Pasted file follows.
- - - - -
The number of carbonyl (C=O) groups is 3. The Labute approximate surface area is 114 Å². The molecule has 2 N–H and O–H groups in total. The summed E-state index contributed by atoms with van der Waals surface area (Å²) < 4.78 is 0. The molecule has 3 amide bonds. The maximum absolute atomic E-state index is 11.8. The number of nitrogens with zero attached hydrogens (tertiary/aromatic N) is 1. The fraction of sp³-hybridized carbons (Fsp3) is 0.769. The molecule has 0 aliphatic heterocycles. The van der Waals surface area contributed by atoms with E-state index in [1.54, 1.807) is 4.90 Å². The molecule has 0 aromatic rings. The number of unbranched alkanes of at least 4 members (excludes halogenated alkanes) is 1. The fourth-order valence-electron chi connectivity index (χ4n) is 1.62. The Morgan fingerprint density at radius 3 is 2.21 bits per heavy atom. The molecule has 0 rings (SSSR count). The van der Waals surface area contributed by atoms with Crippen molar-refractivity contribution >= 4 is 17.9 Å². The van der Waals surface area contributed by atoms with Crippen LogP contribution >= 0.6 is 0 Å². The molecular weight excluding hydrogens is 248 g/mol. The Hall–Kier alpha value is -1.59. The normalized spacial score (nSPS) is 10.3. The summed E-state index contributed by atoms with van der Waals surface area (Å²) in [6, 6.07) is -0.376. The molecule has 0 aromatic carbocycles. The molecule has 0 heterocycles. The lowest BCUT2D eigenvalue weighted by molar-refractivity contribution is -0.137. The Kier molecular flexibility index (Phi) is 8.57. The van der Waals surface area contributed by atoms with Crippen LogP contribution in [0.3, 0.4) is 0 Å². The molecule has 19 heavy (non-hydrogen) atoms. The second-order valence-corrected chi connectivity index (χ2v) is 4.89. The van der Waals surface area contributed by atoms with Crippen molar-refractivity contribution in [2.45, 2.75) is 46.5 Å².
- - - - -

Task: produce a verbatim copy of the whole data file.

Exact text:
The number of carbonyl (C=O) groups is 3. The Labute approximate surface area is 114 Å². The molecule has 2 N–H and O–H groups in total. The summed E-state index contributed by atoms with van der Waals surface area (Å²) < 4.78 is 0. The molecule has 3 amide bonds. The maximum absolute atomic E-state index is 11.8. The number of nitrogens with zero attached hydrogens (tertiary/aromatic N) is 1. The fraction of sp³-hybridized carbons (Fsp3) is 0.769. The molecule has 0 aliphatic heterocycles. The van der Waals surface area contributed by atoms with E-state index in [1.54, 1.807) is 4.90 Å². The molecule has 0 aromatic rings. The number of unbranched alkanes of at least 4 members (excludes halogenated alkanes) is 1. The fourth-order valence-electron chi connectivity index (χ4n) is 1.62. The Morgan fingerprint density at radius 3 is 2.21 bits per heavy atom. The molecule has 0 rings (SSSR count). The van der Waals surface area contributed by atoms with Crippen molar-refractivity contribution >= 4 is 17.9 Å². The van der Waals surface area contributed by atoms with Crippen LogP contribution >= 0.6 is 0 Å². The molecular weight excluding hydrogens is 248 g/mol. The Hall–Kier alpha value is -1.59. The normalized spacial score (nSPS) is 10.3. The summed E-state index contributed by atoms with van der Waals surface area (Å²) in [6, 6.07) is -0.376. The molecule has 0 aromatic carbocycles. The molecule has 0 heterocycles. The lowest BCUT2D eigenvalue weighted by molar-refractivity contribution is -0.137. The Kier molecular flexibility index (Phi) is 8.57. The van der Waals surface area contributed by atoms with Crippen LogP contribution in [0.3, 0.4) is 0 Å². The molecule has 19 heavy (non-hydrogen) atoms. The second-order valence-corrected chi connectivity index (χ2v) is 4.89. The van der Waals surface area contributed by atoms with Crippen molar-refractivity contribution in [2.45, 2.75) is 46.5 Å².